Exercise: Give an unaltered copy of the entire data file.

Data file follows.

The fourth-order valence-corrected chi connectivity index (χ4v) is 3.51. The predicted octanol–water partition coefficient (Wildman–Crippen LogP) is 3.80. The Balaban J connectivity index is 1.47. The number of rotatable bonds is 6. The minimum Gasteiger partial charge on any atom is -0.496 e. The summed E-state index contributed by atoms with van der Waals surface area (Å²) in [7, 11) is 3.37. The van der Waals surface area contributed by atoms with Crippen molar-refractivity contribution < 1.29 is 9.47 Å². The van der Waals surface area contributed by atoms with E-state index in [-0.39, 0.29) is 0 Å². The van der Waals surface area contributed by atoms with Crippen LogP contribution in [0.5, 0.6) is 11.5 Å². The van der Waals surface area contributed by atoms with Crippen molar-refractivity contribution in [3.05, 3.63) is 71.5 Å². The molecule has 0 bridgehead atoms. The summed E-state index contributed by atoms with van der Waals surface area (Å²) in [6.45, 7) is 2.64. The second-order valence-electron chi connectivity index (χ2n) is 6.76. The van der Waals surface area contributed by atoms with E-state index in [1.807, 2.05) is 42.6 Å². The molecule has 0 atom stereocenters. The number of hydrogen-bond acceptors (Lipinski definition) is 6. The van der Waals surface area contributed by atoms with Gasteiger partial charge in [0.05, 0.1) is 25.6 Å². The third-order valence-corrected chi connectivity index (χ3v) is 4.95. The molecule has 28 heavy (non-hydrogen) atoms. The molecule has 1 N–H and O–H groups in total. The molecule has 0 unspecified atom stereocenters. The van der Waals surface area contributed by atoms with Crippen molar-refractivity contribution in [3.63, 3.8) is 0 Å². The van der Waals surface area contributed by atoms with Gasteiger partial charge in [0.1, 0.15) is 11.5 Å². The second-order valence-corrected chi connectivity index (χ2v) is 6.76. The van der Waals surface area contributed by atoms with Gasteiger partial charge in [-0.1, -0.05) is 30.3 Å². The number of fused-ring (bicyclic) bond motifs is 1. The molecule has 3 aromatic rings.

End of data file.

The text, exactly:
The fourth-order valence-corrected chi connectivity index (χ4v) is 3.51. The predicted octanol–water partition coefficient (Wildman–Crippen LogP) is 3.80. The Balaban J connectivity index is 1.47. The number of rotatable bonds is 6. The minimum Gasteiger partial charge on any atom is -0.496 e. The summed E-state index contributed by atoms with van der Waals surface area (Å²) in [7, 11) is 3.37. The van der Waals surface area contributed by atoms with Crippen molar-refractivity contribution < 1.29 is 9.47 Å². The van der Waals surface area contributed by atoms with E-state index in [-0.39, 0.29) is 0 Å². The van der Waals surface area contributed by atoms with Crippen LogP contribution in [0.5, 0.6) is 11.5 Å². The van der Waals surface area contributed by atoms with Crippen molar-refractivity contribution in [3.05, 3.63) is 71.5 Å². The molecule has 0 bridgehead atoms. The summed E-state index contributed by atoms with van der Waals surface area (Å²) in [6.45, 7) is 2.64. The second-order valence-electron chi connectivity index (χ2n) is 6.76. The van der Waals surface area contributed by atoms with E-state index in [1.807, 2.05) is 42.6 Å². The molecule has 0 atom stereocenters. The number of hydrogen-bond acceptors (Lipinski definition) is 6. The van der Waals surface area contributed by atoms with Gasteiger partial charge in [0.05, 0.1) is 25.6 Å². The third-order valence-corrected chi connectivity index (χ3v) is 4.95. The molecule has 28 heavy (non-hydrogen) atoms. The molecule has 1 N–H and O–H groups in total. The molecule has 0 unspecified atom stereocenters. The van der Waals surface area contributed by atoms with Crippen molar-refractivity contribution in [3.63, 3.8) is 0 Å². The van der Waals surface area contributed by atoms with Gasteiger partial charge in [0.1, 0.15) is 11.5 Å². The second-order valence-corrected chi connectivity index (χ2v) is 6.76. The van der Waals surface area contributed by atoms with Gasteiger partial charge in [-0.1, -0.05) is 30.3 Å². The number of fused-ring (bicyclic) bond motifs is 1. The molecule has 3 aromatic rings.